During the run up to Christmas (and don’t tell me you’re not already feeling that Christmas kick in the air…) I’m going to be taking a look at some recent and not so recent DVD releases to entice (or dissuade) your festive purchases (or rentals…). The Office: An American Workplace has been out on DVD for a while now but was recently rereleased in a nifty and affordable box set, containing seasons one, two, and three, which you can now pick up for under twenty quid (available from all good online retailers – you know the ones), so without further ado…
It was with much trepidation that I first started to watch the American remake of the British classic. I, like most of the nation, shed a tear when Dawn returned to give Tim that kiss and it scared the hell out of me that someone was going to mess with that perfect TV moment. The original 12 episodes (and those note-perfect Christmas specials) redefined British comedy and transformed Ricky Gervais (undeservedly?) into the worldwide star he is today (star of A Night At The Museum 2!).
In fact, the pilot for The Office: An American Workplace is simply a rehash of sight gags and dramatic pauses that worked far better in the dulcet British tones of the original performers. It’s not dreadful, but it’s not original, and that makes it redundant. Why watch a rehash of something you’ve seen done better before? However, as the course of the first season progresses, our protagonist Michael Scott (the versatile Steve Carell of Little Miss Sunshine and The 40 Year Old Virgin) becomes someone who we are able to sympathise with. He’s by no means a likeable guy but he gives the character a childlike innocence which makes him a little less grating than David Brent and gives the show the longevity it needs to sustain the 22 episode American format.
Once the teething problems are over, The Office becomes one of the finest American sitcoms, probably ever. I would argue that the writing on television is more interesting than anything on at the cinema right now. Television is no longer a throwaway medium. DVD and online on-demand programmes allow viewers to consume television in concentrated doses and also means that they never miss an episode. This allows for a far greater sense of continuity than older programmes that you could just dip in and out of. The Office benefits from the extended length and, whiles never falling into a Friends style descent into soap opera, it allows relationships to develop and change. Over the first three seasons we see a variety of romances between the characters and the dynamics are constantly evolving amongst the staff of Dunder Mifflin.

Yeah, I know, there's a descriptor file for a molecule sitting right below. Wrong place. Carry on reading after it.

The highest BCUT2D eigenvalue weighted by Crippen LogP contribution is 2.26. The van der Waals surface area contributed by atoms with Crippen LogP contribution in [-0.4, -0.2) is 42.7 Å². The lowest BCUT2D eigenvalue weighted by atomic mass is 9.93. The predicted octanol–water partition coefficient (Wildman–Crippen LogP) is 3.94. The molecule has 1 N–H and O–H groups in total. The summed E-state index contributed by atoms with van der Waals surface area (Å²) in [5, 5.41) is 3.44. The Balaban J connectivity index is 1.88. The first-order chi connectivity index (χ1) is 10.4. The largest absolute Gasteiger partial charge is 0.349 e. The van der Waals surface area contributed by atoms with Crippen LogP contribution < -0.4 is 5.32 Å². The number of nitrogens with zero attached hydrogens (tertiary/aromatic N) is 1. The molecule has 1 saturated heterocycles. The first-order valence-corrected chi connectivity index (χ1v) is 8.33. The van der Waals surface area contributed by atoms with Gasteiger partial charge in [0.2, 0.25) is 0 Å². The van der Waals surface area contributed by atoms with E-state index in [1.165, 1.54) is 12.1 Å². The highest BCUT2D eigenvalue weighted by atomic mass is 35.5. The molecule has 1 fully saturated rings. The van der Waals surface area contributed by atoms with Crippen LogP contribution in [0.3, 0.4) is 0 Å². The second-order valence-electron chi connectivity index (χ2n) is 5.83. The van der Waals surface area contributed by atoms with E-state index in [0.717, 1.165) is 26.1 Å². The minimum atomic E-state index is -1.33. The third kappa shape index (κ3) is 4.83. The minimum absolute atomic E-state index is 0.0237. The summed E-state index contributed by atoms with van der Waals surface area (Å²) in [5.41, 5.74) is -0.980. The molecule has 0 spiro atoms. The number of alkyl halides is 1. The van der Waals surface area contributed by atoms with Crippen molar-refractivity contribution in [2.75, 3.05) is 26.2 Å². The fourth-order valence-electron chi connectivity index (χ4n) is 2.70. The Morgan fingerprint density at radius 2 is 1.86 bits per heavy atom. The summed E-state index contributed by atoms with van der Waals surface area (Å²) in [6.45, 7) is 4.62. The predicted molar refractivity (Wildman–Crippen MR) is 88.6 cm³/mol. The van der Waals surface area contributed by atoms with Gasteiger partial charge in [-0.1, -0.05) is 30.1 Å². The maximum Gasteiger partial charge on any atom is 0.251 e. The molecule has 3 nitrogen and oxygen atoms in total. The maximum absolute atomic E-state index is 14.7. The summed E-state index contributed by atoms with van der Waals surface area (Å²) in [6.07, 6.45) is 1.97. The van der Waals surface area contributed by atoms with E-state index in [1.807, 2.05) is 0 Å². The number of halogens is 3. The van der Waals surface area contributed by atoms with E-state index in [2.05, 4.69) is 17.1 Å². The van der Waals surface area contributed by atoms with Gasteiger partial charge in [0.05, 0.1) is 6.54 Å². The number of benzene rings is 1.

The Office’s greatest strength is in the development of the minor characters. In the English counterpart, they were just familiar faces but the American version casts fantastic character actors who are the true stars of the show. Against the drab setting of a paper company these characters seem larger than life but remain true to themselves and consistently funny. For example, Kelly (played by Mindy Kaling, a writer of the show) begins as a one-note Indian joke and is then given a relationship with office temp Ryan (B.J. Novak, another writer) and her character is revealed to be sweet yet obsessive and wholly naive. Kaling plays her as incredibly annoying yet incredibly vulnerable and consistently amusing. Similarly, the stern and uptight Angela (Angela Kinsey) starts off as a one-dimensional thorn in everyone’s side and is then given a softer side with the introduction of a surprise secret romance. My personal favourite character quickly became the ineffectual HR advisor, Toby (Paul Lieberstein), whose recent divorce has made him basically give up on life. He is the bane of Michael’s life and manages to do this without doing much at all. Lieberstein’s subtle and understated performance doesn’t go for the big laughs but manages to flesh out the character and make us feel for him. It is rare that a television show doesn’t feel overcrowded with more than about six major characters and The Office manages to juggle the lives of about twenty main characters. No easy feat.